Generators are "producers" of a sequence of zero or more values in a certain order. To access those values, one can "iterate" over a generator and evaluate an expression with a variable binded to the generator produced value each time.
To iterate over a generator, the library provides the
(for <var> in <generator> <expression> ...)
In order to build a generator, one needs to use the form
generator and then,
for each value one needs to produce, use the
(generator <expression> ...)
Inside expression, zero or more occurrences of
yield can appear:
yield-from is just a expander for
(for x in <generator> (yield x)), when
it's necessary to use "sub-generators".
Some procedures are available for convenient construction of generators:
iter-count- generator that counts from start up to stop or infinity.
iter-repeat- creates a generator that repeats a value up to a limit or infinitely.
iter-list- transforms a list into a generator.
Some convenient combinators on generators are available:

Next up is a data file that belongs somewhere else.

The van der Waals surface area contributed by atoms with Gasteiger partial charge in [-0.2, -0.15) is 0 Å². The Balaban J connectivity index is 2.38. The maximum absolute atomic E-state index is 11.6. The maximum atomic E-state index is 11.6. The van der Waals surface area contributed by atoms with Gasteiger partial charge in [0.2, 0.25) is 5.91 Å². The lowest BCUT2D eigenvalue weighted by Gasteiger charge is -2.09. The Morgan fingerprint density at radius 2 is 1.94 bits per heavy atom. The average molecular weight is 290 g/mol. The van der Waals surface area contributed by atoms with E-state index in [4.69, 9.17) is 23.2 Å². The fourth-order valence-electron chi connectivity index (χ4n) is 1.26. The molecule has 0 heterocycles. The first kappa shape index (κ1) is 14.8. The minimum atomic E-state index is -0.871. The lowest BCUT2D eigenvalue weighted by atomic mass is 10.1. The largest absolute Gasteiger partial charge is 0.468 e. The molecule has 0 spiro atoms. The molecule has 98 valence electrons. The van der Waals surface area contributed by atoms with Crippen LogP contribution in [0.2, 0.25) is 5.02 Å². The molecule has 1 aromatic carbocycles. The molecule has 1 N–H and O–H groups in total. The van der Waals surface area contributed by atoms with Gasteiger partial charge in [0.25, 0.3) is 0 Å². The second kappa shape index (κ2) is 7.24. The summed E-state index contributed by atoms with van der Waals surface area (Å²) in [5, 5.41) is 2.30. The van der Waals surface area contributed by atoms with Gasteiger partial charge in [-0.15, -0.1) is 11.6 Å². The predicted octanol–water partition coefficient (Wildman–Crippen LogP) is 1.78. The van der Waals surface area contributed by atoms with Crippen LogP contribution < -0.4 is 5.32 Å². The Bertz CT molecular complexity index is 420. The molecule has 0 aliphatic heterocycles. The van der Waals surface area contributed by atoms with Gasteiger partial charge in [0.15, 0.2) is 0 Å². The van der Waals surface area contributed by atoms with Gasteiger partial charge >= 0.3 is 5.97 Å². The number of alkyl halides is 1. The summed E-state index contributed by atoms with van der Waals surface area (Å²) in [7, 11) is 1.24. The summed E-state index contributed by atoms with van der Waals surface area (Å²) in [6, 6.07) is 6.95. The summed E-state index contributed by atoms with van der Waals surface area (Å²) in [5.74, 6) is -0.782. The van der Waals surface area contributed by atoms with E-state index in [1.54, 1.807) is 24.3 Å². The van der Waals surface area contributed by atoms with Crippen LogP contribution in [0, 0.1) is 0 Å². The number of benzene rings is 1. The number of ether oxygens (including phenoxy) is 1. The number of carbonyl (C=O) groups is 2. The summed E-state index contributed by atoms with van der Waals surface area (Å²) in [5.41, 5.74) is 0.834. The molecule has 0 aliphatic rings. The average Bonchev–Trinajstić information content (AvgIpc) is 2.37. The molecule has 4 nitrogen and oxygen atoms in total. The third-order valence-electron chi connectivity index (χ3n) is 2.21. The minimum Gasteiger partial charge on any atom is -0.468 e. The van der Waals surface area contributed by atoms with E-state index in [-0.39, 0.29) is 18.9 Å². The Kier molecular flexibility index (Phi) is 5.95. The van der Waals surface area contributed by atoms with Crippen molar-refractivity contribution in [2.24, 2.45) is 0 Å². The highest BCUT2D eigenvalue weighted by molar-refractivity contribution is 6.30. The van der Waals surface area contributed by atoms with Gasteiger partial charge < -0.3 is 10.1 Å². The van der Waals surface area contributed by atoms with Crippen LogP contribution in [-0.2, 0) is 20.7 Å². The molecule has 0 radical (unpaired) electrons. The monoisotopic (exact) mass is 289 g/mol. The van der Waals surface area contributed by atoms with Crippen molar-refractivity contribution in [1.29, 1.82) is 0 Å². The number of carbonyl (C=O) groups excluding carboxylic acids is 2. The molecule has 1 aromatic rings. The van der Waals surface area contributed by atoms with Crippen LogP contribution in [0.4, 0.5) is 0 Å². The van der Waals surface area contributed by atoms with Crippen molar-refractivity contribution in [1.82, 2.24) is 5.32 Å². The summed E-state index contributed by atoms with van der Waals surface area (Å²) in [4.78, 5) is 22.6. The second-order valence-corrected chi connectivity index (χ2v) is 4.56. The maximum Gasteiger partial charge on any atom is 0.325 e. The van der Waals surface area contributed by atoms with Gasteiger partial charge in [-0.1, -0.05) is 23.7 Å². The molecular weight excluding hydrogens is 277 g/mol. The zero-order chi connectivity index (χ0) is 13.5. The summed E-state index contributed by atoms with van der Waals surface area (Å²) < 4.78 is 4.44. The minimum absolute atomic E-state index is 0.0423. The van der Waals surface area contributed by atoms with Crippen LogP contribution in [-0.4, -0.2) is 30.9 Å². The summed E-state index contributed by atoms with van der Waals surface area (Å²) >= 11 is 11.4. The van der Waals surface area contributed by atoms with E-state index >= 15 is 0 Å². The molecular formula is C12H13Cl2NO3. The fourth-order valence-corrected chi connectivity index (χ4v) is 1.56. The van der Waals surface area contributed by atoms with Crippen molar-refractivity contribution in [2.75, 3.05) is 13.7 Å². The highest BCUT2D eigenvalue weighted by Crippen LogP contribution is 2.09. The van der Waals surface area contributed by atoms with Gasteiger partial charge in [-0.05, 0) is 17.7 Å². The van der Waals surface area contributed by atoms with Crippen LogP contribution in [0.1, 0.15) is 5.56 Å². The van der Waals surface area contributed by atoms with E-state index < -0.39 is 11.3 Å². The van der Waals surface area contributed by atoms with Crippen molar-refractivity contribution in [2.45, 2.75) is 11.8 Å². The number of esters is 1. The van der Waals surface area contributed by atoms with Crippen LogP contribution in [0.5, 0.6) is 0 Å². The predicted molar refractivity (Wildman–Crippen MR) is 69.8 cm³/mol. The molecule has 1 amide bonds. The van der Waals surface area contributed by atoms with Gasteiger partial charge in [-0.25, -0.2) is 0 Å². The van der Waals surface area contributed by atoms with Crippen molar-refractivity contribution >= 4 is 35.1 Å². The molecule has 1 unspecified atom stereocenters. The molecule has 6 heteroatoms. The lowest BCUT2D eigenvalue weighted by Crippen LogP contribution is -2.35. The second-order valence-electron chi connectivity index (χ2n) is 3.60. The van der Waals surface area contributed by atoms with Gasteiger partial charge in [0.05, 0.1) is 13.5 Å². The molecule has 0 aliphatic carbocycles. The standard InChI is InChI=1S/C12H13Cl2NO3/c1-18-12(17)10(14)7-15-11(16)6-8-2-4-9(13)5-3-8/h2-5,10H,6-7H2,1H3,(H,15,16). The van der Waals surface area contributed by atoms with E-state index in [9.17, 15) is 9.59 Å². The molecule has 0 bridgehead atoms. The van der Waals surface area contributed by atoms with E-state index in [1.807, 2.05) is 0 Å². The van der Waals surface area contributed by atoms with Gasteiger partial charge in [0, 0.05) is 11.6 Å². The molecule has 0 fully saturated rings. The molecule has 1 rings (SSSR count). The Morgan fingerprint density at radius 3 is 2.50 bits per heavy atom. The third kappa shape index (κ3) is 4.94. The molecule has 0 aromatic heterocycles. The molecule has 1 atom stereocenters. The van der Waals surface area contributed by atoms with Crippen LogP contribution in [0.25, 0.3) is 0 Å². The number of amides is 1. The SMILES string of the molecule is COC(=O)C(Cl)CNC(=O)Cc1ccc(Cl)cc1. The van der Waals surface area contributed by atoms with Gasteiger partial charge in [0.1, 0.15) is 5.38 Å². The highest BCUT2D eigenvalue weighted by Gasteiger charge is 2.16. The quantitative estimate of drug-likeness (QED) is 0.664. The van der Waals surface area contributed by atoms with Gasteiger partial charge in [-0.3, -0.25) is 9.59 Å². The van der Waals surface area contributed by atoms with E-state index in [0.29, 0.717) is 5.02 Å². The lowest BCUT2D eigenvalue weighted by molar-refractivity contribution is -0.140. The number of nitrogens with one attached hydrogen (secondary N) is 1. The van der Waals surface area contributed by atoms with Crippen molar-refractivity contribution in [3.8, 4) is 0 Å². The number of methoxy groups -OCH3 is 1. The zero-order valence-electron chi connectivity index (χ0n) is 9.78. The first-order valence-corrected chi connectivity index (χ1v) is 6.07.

iter-chain- chain generators.
iter-cycle- cycle infinitely a generator.
iter-drop- drop a number of values from the start of generator.
iter-filter- filter out a generator based on a predicate.
iter-map- transforms a generator values through a filter function.
iter-take- takes up to some number from the start of a generator.
iter-take-until- takes from a generator until a predicate is true.
iter-zip- combine multiple generators into a generator of lists.
(define fibonacci (generator (let loop ((a 1) (b 1)) (yield a) (loop b (+ a b))))) (for x in (iter-take 10 fibonacci) (display x) (newline))
1 1 2 3 5 8 13 21 34 55